Jessica J. González is the co-CEO of Free Press and a founder of the Change the Terms coalition. The opinions expressed in this commentary are her own.
When Elon Musk offered to buy Twitter and take it private last week, he wrote that he believed the company needed to be “transformed.”
The next day, Musk took to the stage at a TED conference where he criticized the company for what he sees as its lack of free speech — a longtime complaint of his — but suggested that the company should not promote a tweet that was particularly controversial.
But what the richest person in the world wants isn’t always good for the rest of us. After all, Musk isn’t just offering to buy another expensive bauble, but rather a global online community that as of 2019, included approximately 330 million monthly active users. With control of such a vast online platform comes great responsibility. And Musk’s ability to be an accountable steward of this massive online community is questionable at best.
That’s why Twitter shareholders should reject Musk’s offer.
For one thing, he has a poor track record of protecting other Twitter users and respecting their free speech. He has used the platform to discredit and disparage those who disagree with him, and he has lashed out at journalists who have written or produced things he didn’t like.
Further, he has used the platform to sow doubt about Covid-19 vaccines. And he has been accused of making false statements about Tesla on Twitter, an allegation that resulted in a $40 million settlement with the SEC that required Musk and Tesla to pay $20 million each and Musk to step down as the company’s chairman. Musk accepted the deal with the SEC “without admitting or denying the allegations of the complaint,” according to a court document.
If Musk’s incendiary past is Twitter’s future, users are right to be worried about the ways the multibillionaire would attempt to transform the platform should he become its owner.
But with or without Musk, Twitter needs to do more to make the platform less toxic for users.
For the past five years, I have been working with Free Press and the Change the Terms coalition to protect online communities from content that’s intended to mislead or incite violence. Specifically, we’ve called on prominent social media platforms to step up efforts to remove bigotry and conspiracy theories that are harmful to our information ecosystem, threaten public health and safety and undermine democracy.
In the past, we have pressured Twitter to be more transparent about its moderation methods — and fear that Musk taking the company private would make Twitter even less accountable to its users and the public.
Whether or not Musk succeeds in his takeover bid, Twitter would do well to heed these three recommendations:
First, Twitter needs to fix algorithms and other systems that promote the most incendiary and hateful content, including incitements to violence. It also needs to do more to remove disinformation, along with bias from all its systems, which it claims to be doing. But an internal study recently found that its algorithms amplified tweets from right wing accounts over those of the left in six out of seven countries studied.
Second, Twitter must protect its users equally. On several occasions, I have met to discuss this with executives at Twitter and other Big Tech firms and found that social media platforms are woefully understaffed when it comes to human vetting of non-English disinformation, and their artificial intelligence-driven filters are designed primarily to sift through English content. It’s likely that those who use a social media platform in any other language are subject to more of the sort of disinformation about local elections, health care and other matters that is ultimately harmful to their communities.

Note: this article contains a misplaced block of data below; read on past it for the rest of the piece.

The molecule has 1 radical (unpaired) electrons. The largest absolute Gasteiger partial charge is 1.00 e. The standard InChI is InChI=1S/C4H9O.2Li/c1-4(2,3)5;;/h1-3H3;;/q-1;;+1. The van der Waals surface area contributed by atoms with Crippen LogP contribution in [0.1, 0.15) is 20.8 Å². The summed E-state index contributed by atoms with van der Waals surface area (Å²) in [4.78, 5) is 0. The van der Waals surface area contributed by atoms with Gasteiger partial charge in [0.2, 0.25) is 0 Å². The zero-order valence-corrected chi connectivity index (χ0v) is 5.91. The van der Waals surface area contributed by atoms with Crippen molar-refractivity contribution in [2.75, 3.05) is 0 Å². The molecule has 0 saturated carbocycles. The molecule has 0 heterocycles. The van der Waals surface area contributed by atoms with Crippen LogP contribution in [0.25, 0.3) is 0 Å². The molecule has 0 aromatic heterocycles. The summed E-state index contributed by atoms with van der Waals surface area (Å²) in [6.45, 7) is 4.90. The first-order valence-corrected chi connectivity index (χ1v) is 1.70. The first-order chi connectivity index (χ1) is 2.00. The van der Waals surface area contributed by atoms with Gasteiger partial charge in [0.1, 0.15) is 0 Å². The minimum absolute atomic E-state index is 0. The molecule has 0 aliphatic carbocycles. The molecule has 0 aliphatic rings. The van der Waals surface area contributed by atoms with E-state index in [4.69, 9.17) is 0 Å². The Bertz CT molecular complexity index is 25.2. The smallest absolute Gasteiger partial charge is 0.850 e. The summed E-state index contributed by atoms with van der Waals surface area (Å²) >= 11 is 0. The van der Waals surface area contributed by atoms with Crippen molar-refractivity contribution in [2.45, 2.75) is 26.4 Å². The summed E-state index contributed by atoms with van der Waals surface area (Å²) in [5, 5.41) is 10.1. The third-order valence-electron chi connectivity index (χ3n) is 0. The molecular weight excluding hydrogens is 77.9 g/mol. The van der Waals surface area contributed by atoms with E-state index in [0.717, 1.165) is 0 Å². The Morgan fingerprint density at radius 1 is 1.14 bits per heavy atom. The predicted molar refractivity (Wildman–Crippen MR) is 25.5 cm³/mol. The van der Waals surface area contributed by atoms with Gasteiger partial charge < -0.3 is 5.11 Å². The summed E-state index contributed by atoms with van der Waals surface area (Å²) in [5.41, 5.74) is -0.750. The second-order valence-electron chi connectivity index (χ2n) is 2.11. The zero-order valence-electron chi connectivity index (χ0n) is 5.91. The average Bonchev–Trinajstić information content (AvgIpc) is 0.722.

Third, Twitter must be more transparent about its amplification and moderation practices. The company has made some steps in this direction, but still has a lot of work to do. That means making it easier for independent auditors and researchers to investigate whether the company is adhering to its commitments to safeguard elections, combat disinformation and keep people safe.
During a TED event last week, Musk proposed making Twitter’s algorithms open source, “so people can look through it and say, ‘I see a problem here,’ ‘I don’t agree with this,’ [and] they can highlight issues, suggest changes.” But we don’t believe crowdsourcing content moderation in this way will curtail harmful content that’s often targeted at minority populations, women and marginalized groups — people who are underrepresented in the sorts of tech communities that are most likely to engage in an open-source process.
The success of Twitter or any mass-market platform will ultimately require making sure that users enjoy their time on the platform and don’t feel threatened by others. That requires expertise in moderating things like glorification and incitement of violence; the spread of disinformation, sexual harassment and abuse; and other hateful activities. And it requires extending these protections to all users and not just a privileged few.
Twitter must heed the calls to change its terms of service so the platform isn’t weaponized against women, people of color, members of the LGBTQIA+ community and other marginalized groups.
We should also get real about Musk’s brand of free speech absolutism. It’s a philosophy often trumpeted by rich White men — those who haven’t experienced the chilling effect that online hate and disinformation have on people with far fewer privileges.
This is why Twitter shareholders should reject Musk’s offer. Yes, this deal is about a lot more than just money; it’s about protecting civil and human rights, public health and safety and democracy.
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